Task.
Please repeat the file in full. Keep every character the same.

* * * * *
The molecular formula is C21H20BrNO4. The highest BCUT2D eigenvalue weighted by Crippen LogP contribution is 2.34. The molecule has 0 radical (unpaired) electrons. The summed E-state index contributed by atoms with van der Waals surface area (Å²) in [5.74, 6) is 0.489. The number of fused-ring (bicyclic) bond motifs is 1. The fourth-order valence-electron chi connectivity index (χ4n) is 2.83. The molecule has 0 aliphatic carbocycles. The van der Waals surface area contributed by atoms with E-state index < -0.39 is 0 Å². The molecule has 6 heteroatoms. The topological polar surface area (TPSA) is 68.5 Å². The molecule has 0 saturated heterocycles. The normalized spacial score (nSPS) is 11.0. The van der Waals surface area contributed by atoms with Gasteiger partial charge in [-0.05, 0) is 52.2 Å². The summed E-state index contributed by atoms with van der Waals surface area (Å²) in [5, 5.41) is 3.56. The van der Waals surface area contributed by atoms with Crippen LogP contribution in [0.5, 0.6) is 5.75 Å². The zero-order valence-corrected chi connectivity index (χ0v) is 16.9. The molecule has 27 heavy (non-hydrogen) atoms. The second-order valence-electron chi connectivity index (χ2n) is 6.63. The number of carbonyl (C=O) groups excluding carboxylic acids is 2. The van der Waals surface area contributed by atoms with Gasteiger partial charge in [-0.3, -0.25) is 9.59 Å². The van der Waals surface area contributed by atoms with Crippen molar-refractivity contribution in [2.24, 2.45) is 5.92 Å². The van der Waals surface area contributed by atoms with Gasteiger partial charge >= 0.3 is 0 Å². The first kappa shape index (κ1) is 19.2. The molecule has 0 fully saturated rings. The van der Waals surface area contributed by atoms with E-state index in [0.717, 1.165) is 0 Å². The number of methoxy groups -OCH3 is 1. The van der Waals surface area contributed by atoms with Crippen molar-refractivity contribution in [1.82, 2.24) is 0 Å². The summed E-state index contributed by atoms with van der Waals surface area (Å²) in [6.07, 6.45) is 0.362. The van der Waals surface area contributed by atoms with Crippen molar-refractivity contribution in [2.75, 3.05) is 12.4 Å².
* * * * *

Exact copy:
The molecular formula is C21H20BrNO4. The highest BCUT2D eigenvalue weighted by Crippen LogP contribution is 2.34. The molecule has 0 radical (unpaired) electrons. The summed E-state index contributed by atoms with van der Waals surface area (Å²) in [5.74, 6) is 0.489. The number of fused-ring (bicyclic) bond motifs is 1. The fourth-order valence-electron chi connectivity index (χ4n) is 2.83. The molecule has 0 aliphatic carbocycles. The van der Waals surface area contributed by atoms with E-state index < -0.39 is 0 Å². The molecule has 6 heteroatoms. The topological polar surface area (TPSA) is 68.5 Å². The molecule has 0 saturated heterocycles. The normalized spacial score (nSPS) is 11.0. The van der Waals surface area contributed by atoms with Gasteiger partial charge in [-0.05, 0) is 52.2 Å². The summed E-state index contributed by atoms with van der Waals surface area (Å²) in [5, 5.41) is 3.56. The van der Waals surface area contributed by atoms with Crippen LogP contribution in [0.5, 0.6) is 5.75 Å². The zero-order valence-corrected chi connectivity index (χ0v) is 16.9. The molecule has 27 heavy (non-hydrogen) atoms. The second-order valence-electron chi connectivity index (χ2n) is 6.63. The number of carbonyl (C=O) groups excluding carboxylic acids is 2. The van der Waals surface area contributed by atoms with Gasteiger partial charge in [-0.3, -0.25) is 9.59 Å². The van der Waals surface area contributed by atoms with Crippen molar-refractivity contribution in [2.24, 2.45) is 5.92 Å². The van der Waals surface area contributed by atoms with Gasteiger partial charge >= 0.3 is 0 Å². The first kappa shape index (κ1) is 19.2. The molecule has 0 fully saturated rings. The van der Waals surface area contributed by atoms with E-state index in [0.717, 1.165) is 0 Å². The number of methoxy groups -OCH3 is 1. The van der Waals surface area contributed by atoms with Crippen molar-refractivity contribution in [1.82, 2.24) is 0 Å². The summed E-state index contributed by atoms with van der Waals surface area (Å²) in [6.07, 6.45) is 0.362. The van der Waals surface area contributed by atoms with Crippen molar-refractivity contribution in [2.75, 3.05) is 12.4 Å².